Edgar Mitchell, Astronaut With Space ‘Epiphany,’ Dies at 85Laurence Arnold
Edgar Mitchell, the sixth of 12 American astronauts to walk on the moon, a transformative experience that spurred him to explore the meaning of life and consciousness, has died. He was 85.
He died Thursday night at a hospice facility in West Palm Beach, Florida, following a five-month illness, according to his former wife, Anita Mitchell.
As lunar module pilot for the Apollo 14 mission in 1971, Mitchell spent more than nine hours walking on the moon’s surface, along with Alan Shepard. The successful mission received extra attention because its immediate predecessor, Apollo 13, had suffered a technological failure that canceled its moon landing and almost killed its crew.
“He believed in exploration, having been drawn to NASA by President Kennedy’s call to send humans to the moon,” NASA Administrator Charles Bolden said Friday in an e-mailed statement. “He is one of the pioneers in space exploration on whose shoulders we now stand.”
Apollo 14 blasted into space on Jan. 31, 1971. On Feb. 5, with Stuart Roosa staying behind in the command module, Mitchell piloted himself and Shepard to the moon’s surface in the lunar module. Their landing area was the Fra Mauro Highlands, of interest to geologists because of its cone-shape crater.
During a 33-hour stay, Mitchell and Shepard collected about 100 pounds of lunar samples for return to Earth. Shepard, who was the first American in space in 1961, spent some of his time on the moon hitting golf balls to test the lack of atmosphere and gravity.
In a story he retold through the years, Mitchell described a moment during the return trip to Earth, as he gazed out the window of the spacecraft and saw the sun, moon, Earth and stars.
“Suddenly I realized that the molecules of my body and the molecules of the spacecraft and the molecules in the body of my partners were prototyped and manufactured in some ancient generation of stars,” he said in an interview for “In the Shadow of the Moon,” a 2007 documentary.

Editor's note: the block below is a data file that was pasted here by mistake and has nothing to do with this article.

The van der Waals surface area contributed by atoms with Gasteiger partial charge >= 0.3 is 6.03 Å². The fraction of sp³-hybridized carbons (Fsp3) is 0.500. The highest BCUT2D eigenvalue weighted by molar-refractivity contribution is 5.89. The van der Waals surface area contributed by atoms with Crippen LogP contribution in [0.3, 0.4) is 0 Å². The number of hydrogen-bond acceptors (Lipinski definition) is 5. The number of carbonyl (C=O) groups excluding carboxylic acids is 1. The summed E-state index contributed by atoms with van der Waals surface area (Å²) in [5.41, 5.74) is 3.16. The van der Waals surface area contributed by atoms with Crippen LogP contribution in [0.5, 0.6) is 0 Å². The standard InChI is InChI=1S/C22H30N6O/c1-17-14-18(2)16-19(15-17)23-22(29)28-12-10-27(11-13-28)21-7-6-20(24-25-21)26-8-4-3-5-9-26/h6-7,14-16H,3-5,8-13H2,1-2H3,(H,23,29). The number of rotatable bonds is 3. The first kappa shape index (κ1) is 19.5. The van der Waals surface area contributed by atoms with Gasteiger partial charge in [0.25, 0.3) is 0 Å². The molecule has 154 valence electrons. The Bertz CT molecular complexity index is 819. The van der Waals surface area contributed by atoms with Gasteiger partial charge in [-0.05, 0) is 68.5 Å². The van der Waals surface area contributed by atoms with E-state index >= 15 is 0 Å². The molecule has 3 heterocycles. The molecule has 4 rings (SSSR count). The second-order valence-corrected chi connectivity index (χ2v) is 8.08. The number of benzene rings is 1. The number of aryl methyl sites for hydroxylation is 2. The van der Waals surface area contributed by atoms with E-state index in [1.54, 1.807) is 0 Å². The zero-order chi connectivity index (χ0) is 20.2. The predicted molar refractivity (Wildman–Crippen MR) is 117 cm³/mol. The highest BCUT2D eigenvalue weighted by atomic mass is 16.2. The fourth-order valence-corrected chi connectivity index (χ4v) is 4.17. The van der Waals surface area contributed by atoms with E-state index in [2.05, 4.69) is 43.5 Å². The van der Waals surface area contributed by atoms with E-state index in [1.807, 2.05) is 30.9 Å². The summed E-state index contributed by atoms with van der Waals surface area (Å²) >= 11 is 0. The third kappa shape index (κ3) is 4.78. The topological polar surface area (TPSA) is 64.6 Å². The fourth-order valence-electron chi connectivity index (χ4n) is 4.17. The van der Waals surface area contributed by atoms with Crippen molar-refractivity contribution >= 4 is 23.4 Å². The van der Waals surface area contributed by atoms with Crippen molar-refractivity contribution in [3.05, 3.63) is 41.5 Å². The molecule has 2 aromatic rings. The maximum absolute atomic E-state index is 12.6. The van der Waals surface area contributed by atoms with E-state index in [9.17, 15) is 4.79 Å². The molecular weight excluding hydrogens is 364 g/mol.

“And that was an overwhelming sense of oneness, of connectedness. It wasn’t them and us, it was, ‘That’s me. That’s all of it. It’s one thing.’ And it was accompanied by an ecstasy, a sense of -- ‘Oh my god, wow, yes’ -- an insight, an epiphany.”
He left NASA in 1973 and founded the nonprofit Institute of Noetic Sciences, which supports “individual and collective transformation through consciousness research, educational outreach, and engaging a global learning community in the realization of our human potential.” The group hosts retreats at EarthRise, a 200-acre campus in Petaluma, California.
Mitchell wrote and spoke out against threats to human existence, including war, environmental destruction and “untrammeled consumption.”
“It has occurred to me that human destiny is still very uncertain, that the veneer of civilization is yet exceedingly thin, and our current actions are not sustainable,” he wrote in in the 1996 book “The Way of the Explorer: An Apollo Astronaut’s Journey Through the Material and Mystical Worlds.”
“Believing as I do that the universe is an intelligent system, and understanding the absurd and tragic fate that may await us, I have wondered if we are prepared for our own survival, if our own collective consciousness is yet highly enough evolved.”